Had Moe Norman attended his own funeral, he would have been embarrassed by the crowd, the police escort, the fancy coffin with golf balls and putters on the four corners. "No, I don't think Moe realized how big a person he was," said Walter Gretzky, the most famous father in Canada and one of several hundred friends and family members who attended Norman's funeral yesterday at St. Louis Roman Catholic Church in Waterloo.
"He never made out that he was any better than anyone else," added Gretzky, who met Norman 15 years ago. "He was just another human being and he loved everybody. But he was very shy, as you people all know."
Shy. Odd. Mysterious. All those words were used to describe Norman, who died a week ago at 75. But the man could hit a golf ball, possibly better than anyone else.
Norman lived something of a sad life by common standards, but while his lows were very low, his highs were very high. His bouts of personal turmoil and shocking poverty were counter-balanced by his legendary athletic status and a stable of deeply loyal and protective friends.
"I've known Moe for 55 years," said 87-year-old Nick Weslock, a fairly legendary golfer himself. "I played golf with Moe three times in the week that he died.
"He'd hit two balls down the middle, and he'd be breathing kind of heavy. Then he'd hit two balls on to the green and go to the cart. I'd say: 'Moe, do you want to putt these balls?' And he'd say: 'No.' His breathing became pretty rough.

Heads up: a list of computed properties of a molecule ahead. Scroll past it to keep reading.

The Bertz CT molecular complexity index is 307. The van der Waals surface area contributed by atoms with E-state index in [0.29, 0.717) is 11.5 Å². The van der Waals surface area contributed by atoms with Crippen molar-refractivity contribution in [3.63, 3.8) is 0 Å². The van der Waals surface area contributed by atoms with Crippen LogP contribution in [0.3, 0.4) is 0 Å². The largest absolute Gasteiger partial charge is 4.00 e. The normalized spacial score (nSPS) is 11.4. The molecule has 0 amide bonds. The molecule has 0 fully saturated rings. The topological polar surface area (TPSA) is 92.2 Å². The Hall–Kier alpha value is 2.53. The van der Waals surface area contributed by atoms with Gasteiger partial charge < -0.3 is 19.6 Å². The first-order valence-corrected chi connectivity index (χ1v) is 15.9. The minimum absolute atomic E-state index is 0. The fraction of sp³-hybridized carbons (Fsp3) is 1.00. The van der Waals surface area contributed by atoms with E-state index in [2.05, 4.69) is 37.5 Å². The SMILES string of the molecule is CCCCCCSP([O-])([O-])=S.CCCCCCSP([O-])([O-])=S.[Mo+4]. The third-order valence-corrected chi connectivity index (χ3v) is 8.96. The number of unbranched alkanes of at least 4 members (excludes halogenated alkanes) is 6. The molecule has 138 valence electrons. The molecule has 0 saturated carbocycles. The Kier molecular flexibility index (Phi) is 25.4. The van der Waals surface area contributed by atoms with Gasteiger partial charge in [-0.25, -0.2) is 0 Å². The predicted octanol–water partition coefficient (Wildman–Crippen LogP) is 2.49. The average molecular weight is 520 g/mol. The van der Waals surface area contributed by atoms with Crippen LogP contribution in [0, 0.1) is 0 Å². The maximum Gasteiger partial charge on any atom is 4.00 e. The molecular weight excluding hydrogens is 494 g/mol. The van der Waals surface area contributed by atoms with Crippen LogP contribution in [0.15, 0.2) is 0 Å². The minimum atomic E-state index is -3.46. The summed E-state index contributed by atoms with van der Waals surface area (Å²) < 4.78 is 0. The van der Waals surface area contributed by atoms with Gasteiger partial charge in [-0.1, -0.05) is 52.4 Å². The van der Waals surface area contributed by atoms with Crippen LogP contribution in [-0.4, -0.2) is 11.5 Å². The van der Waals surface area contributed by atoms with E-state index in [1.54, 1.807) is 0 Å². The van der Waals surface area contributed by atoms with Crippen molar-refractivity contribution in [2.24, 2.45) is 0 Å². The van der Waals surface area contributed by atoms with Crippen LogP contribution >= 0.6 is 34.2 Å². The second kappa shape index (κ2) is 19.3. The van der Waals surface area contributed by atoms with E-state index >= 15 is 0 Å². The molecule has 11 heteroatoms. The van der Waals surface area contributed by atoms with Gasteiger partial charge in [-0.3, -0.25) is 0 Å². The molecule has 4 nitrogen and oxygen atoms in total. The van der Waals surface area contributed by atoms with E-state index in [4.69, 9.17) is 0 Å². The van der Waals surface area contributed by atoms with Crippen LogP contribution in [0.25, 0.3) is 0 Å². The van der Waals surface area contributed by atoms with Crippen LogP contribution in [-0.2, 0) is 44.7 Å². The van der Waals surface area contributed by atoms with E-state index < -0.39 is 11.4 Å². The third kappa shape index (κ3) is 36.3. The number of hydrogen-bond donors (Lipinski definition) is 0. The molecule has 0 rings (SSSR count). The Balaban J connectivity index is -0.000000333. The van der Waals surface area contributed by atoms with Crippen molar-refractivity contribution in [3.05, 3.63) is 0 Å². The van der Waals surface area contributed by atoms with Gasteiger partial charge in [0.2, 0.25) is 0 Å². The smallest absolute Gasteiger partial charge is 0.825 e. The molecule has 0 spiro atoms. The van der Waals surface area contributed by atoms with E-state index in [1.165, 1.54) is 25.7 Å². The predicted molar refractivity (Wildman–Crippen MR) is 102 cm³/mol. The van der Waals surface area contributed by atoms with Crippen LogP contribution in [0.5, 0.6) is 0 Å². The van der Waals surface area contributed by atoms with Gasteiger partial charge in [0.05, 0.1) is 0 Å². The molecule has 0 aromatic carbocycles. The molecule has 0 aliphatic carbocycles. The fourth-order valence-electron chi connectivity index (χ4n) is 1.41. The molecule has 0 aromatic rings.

"He's going to be missed terribly by me. He had a strange way about him, but we were the best of buddies. Next to Gus Maue, I would classify myself as his closest friend."
Maue's wife, Audrey, eulogized Norman yesterday, as did one of Norman's nieces, Sandy DeCorso. Audrey said she and her husband essentially were Moe's "care-givers" for several years, a description with which no one could find fault.
But Moe Norman made an impact that reached far beyond his inner circle. If you met him even once, you had no trouble remembering it.
About a dozen years ago at the National Pines course in Barrie, my playing partner, Gary Vine, and I noticed Norman behind us, all by himself. As Norman caught up, Gary asked: "Moe, would you like to join us?"
Moe mumbled something that sounded like "yes." Gary, a professional golfer himself, was delighted by this remarkable opportunity. I, on the other hand, was terrified because of the less-than-subtle weaknesses in my own game. Why couldn't Gary simply have told Moe to play through?
"Oh great, the best ball-striker in history with the worst ball-striker in history," I thought to myself. "Moe and I should pose for a damn picture."
But I needn't have worried. Moe was not even remotely concerned with me. He was neither friendly nor unfriendly. We played together for two or three holes, Moe silently making his ball do whatever he wanted, me just trying to keep mine in the province.
I'd like to say I took the time to admire Moe's swing and shot-making, but to be honest, I was just too nervous.
And then it was over. As Gary and I lagged behind momentarily, probably looking for my ball, Moe got ahead of us and didn't stop.
"Just let him go," Gary said, admiringly.
This week, it occurred to me that in a small way, my brush with Moe Norman was indicative of his life. For a brief few minutes, Moe and I went at the same speed. And for a brief few years, Moe and the golf world went at the same speed, long enough for him to earn a spot in the Canadian Golf Hall of Fame.
But generally speaking, society moved too quickly for Moe, and the golf world moved too slowly.
Maybe in the next life Moe Norman and the rest of us will be in perfect sync. Only then will we completely understand him, and he us.